Another good day for Labor overall, who seem to be doing better from votes cast out-of-district, whether as absent votes or pre-polls, than the in-district pre-poll votes that were counted on election night. However, I’m not clear if absent votes are all being added in one hit per electorate, or if further additions can yet be anticipated where results have already appeared. I’m tending to think the latter — since absents are usually the best part of late counting for Labor, a fair bit hinges on this.

In Hawthorn, absent votes turned yesterday’s 235-vote Liberal lead into a Labor lead of 47. Labor got 56.8% out of 2498 absents, above the 53.0% I was projecting. I was also projecting there would be 3792 in total, so I am guessing there are another 1000 or so still out there. These will be decisive if so, but it can’t be said how they might behave — batches of absent votes can behave very differently depending where they were sourced from. The Liberals also got only 50.7% out of 4242 new pre-polls (2150 to 2092) added yesterday, compared with their 56.3% of the first 7148 counted.

Things continue to go Labor’s way in Bayswater, where their lead grew yesterday from 165 to 236. Labor got 55.2% of the absents added yesterday — exactly as I had anticipated, but they were 2705 in total rather than my projected 2054. It was also a good day for Labor in Nepean, where they won a batch of 3673 new pre-polls 1903-1770 — 51.8% compared with their 46.4% from the first 14,903. Labor now leads by 492, and most of the outstanding votes are likely to be absents, none of which have been added, so the balance would seem to be tipping their Labor. My lineball projection as of yesterday is now for a Labor winning margin of 0.5%.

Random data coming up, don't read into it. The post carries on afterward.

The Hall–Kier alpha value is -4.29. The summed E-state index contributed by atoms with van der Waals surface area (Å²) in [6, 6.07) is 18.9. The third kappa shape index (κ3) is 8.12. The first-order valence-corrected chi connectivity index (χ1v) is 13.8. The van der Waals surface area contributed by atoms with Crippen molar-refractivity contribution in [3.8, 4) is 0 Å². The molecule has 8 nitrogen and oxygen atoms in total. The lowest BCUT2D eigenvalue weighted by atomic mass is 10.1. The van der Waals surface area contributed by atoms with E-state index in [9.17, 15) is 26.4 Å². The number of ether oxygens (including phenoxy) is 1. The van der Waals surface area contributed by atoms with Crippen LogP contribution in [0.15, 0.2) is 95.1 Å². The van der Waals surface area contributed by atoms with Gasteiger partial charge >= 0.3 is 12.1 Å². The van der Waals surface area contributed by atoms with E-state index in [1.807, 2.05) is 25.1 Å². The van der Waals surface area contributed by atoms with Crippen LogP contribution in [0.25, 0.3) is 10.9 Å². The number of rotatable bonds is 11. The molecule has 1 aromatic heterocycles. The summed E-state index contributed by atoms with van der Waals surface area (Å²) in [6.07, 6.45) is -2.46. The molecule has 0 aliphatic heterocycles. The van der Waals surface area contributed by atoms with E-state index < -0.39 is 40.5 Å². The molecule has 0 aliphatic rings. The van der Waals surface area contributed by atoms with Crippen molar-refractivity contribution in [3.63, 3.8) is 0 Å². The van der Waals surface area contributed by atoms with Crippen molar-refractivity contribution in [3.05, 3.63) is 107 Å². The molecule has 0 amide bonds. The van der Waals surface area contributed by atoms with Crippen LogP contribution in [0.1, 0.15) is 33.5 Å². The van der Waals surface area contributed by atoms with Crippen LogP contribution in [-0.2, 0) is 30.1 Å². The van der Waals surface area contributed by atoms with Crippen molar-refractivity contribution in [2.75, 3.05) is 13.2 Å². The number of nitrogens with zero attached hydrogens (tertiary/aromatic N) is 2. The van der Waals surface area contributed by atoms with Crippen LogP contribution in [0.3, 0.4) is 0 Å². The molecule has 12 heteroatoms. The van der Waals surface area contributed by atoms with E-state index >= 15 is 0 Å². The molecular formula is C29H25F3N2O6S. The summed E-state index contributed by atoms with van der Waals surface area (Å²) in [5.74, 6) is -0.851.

One late counting bright spot for the Liberals is Sandringham, where 4464 new pre-polls behaved very much like the first 9424 in breaking 2489-1975 their way. Furthermore, absent votes were added and while they went 1139-884 to Labor, there were less of them than I was anticipating (2023 rather than a projected 2566). However, I’m not sure if this is all of them or not. In any case, the Liberal lead is now 497, and with only a few scraps still outstanding, this will be hard for Labor to rein in.

The Greens’ lead in Brunswick grew from 218 to 353, but they underperformed my projection out of 2653 absent votes counted in Brunswick, scoring 1475 to Labor’s 1178 — 55.6% compared with my projected 61.8%. However, that’s also about 1000 less than I was projecting, so there are presumably more of these to come. There would seem to be another 2000 of these as well. Labor will need about 56% of what’s to come.